Commander Bankhead and the officers and crew of the Monitor behaved nobly, and made very effort to save their vessel. Commander Tranctard, the officers, and crew of the Rhode Island did everything in their power to rescue the officers and crew of the Monitor.
…The Rhode Island, just arrived, passed the Montauk at 5 1/2 this morning, fifteen to twenty miles to northward of Hatteras, doing well—weather fine.
--S. P. Lee, A. R. Admiral.
The sinking of the Monitor was big news for the Southern papers as well, though for them it was a cause of celebration, of course, not lament. This article was printed by the Macon Daily Telegraph (Macon, Georgia) on Jan. 6, 1863:
And the Galena very near ditto. These are important items—not so much in the destruction of a single iron-clad vessel, however formidable, as in the demonstration that the whole of that numerous class, upon which the Yankees mainly depend, are unseaworthy. If there has been any violent storm upon the Atlantic coast, we have no evidence of the fact, and presume on the other hand that the wreck is due wholly to the character of the craft.
Four days later the Macon Daily Telegraph ran another article on the sinking of the Monitor, emphasizing the ship’s design flaws and commenting: “This is a severer blow to Federal insolence than the loss of several battles.” This article was printed by the Telegraph on Jan. 10, 1863:
Terrible Work among the Iron-Clads
Three, and probably four, of the Yankee revolving iron-clad gunboats are hors du combat. The Monitor, Galena, Passaic and Montauk left Hampton Roads…Of these vessels, the Monitor went down, the Galena had to throw all her armament overboard, the Passaic was towed into Beaufort, N.C., disabled, with the loss of her guns and turret and leaking badly, and the Montauk has not been heard of and has most probably gone to the bottom.
There is no evidence of any violent storm upon the Atlantic coast, and these vessels probably fell victims to their own unseaworthiness, in the swell raised by a moderate gale off Cape Hatteras.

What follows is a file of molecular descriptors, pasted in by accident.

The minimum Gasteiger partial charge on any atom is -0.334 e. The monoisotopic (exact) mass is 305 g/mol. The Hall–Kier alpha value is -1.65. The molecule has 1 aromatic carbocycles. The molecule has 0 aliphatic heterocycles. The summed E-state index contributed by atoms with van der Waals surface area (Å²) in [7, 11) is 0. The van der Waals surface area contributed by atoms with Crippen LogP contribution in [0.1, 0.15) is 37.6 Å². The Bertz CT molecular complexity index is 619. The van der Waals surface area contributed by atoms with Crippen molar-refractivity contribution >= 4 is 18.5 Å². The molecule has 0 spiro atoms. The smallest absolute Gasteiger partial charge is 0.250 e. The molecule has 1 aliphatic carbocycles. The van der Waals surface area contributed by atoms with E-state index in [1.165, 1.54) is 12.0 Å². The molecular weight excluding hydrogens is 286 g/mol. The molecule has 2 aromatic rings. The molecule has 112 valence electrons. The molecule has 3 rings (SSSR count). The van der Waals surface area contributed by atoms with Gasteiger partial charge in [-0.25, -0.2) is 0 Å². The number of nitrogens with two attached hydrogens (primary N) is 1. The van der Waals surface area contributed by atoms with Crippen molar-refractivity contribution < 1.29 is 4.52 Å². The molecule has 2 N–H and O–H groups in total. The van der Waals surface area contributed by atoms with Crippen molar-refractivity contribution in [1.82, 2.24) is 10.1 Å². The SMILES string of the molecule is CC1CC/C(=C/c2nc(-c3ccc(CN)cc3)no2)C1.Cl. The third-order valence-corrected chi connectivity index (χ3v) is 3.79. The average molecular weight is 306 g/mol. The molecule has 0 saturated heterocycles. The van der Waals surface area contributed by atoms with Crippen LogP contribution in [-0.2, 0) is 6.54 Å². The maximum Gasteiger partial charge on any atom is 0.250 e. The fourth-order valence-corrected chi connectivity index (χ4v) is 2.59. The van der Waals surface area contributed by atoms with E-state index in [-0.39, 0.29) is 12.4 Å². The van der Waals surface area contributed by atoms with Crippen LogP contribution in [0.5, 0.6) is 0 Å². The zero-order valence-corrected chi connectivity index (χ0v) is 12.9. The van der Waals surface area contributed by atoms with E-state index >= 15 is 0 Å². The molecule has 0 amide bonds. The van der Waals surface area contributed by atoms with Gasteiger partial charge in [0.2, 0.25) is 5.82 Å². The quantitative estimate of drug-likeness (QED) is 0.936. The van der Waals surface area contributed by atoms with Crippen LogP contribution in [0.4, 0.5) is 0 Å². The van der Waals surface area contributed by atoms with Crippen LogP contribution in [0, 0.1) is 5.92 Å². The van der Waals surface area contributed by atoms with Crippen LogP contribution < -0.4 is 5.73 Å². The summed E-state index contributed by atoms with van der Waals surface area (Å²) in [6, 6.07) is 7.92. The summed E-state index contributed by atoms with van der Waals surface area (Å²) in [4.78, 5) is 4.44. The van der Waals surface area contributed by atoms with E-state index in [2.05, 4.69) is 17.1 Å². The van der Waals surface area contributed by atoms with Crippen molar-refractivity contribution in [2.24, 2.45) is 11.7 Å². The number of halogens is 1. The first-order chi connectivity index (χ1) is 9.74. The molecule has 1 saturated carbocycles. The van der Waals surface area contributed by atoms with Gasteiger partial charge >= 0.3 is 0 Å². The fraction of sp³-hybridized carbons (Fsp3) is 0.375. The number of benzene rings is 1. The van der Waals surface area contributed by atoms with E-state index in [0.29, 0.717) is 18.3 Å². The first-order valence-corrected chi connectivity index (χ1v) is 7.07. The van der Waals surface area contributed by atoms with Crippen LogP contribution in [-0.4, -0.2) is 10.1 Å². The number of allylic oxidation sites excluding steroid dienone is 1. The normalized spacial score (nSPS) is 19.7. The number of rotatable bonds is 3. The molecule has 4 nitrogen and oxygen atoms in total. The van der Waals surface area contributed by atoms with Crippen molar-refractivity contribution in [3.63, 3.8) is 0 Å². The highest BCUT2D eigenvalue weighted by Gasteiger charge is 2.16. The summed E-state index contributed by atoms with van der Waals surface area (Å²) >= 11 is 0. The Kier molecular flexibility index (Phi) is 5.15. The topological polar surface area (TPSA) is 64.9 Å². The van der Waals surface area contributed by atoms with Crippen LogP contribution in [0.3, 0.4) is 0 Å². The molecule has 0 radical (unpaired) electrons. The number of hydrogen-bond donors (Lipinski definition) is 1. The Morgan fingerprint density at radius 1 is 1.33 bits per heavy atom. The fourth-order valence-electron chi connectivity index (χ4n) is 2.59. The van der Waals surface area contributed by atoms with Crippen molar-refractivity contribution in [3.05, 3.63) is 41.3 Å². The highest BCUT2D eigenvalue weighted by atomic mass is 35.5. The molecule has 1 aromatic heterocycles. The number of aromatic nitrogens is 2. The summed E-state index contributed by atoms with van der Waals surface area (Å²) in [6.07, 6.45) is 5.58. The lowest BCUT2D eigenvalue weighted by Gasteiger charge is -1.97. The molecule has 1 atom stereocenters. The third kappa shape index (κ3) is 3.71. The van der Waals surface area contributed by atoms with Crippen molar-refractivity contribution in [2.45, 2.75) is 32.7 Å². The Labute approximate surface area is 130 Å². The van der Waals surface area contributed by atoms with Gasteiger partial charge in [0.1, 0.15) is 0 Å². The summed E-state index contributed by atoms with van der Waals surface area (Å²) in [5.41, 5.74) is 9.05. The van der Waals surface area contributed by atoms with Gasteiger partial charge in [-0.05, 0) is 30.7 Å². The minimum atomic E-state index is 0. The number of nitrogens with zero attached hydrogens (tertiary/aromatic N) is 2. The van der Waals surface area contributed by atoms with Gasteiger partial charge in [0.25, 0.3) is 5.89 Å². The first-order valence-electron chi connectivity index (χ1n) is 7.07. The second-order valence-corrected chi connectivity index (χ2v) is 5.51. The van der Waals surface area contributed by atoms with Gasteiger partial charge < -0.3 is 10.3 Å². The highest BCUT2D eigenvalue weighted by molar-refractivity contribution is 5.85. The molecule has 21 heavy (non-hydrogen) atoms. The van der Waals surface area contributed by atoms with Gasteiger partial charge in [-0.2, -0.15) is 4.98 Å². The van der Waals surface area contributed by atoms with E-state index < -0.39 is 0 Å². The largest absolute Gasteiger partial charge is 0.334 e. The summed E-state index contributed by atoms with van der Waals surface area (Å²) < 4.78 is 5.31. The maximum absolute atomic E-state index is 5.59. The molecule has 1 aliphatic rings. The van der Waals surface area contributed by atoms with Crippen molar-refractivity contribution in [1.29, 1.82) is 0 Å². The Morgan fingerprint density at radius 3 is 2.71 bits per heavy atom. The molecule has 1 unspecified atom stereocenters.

The source of the difficulty seems apparent. They were top-heavy by reason of the enormous weight of iron in the turret and armament. The Monitor probably capsized. The Passaic, a newer ship, and improved by the suggestions of experience in navigating the Monitor, still was so badly balanced that she snapped off her turret in her prodigious labors in the roll of the sea, and thus relieved, was able to get into port, though so strained as to leak badly. The Galena was relieved by early throwing overboard her heavy armament in the turret, but was also so strained as to be unseaworthy. The Montauk, like the Monitor, probably capsized before they had time to relieve the enormous top weight.
Thus the experience of one voyage has shown that the whole race of much-vaunted Monitors, of which we think there are ten built and in course of construction, are worthless for marine purposes. No man in his senses will ever go to sea in them again. They must hereafter be used in still water as mere harbor defences. This is a severer blow to Federal insolence than the loss of several battles. These iron-clads were not only their main dependence for the destruction of the cities from Richmond to Galveston, but they were held to be potent scare-crows against foreign intervention. To every indication of the possibility that France or England, tired of the war, might interpose to stop it, these terrible Monitors were held up as an infallible foil, and their destructive ravages upon the commerce and coast of so presumptuous an enemy, were the subject of much eloquence by the New York prints.
The ignominious failure of this race of sea monsters will therefore be a blow not less severe upon the power than upon the vanity of the North. It will set the maritime powers in a giggle at the expense of the Federals. It is true, Yankee ingenuity will go to work upon others of a better pattern, but it requires much time to build an iron fleet, and time is emphatically money and opportunity with the Federal Government just now. As many of their most important military operations in the present campaign were conditioned upon the cooperation of these gunboats, their failure seriously disjoints the whole plan of operations and may well be considered by the Confederates as a most auspicious omen, for which we have reason for devout gratitude to God.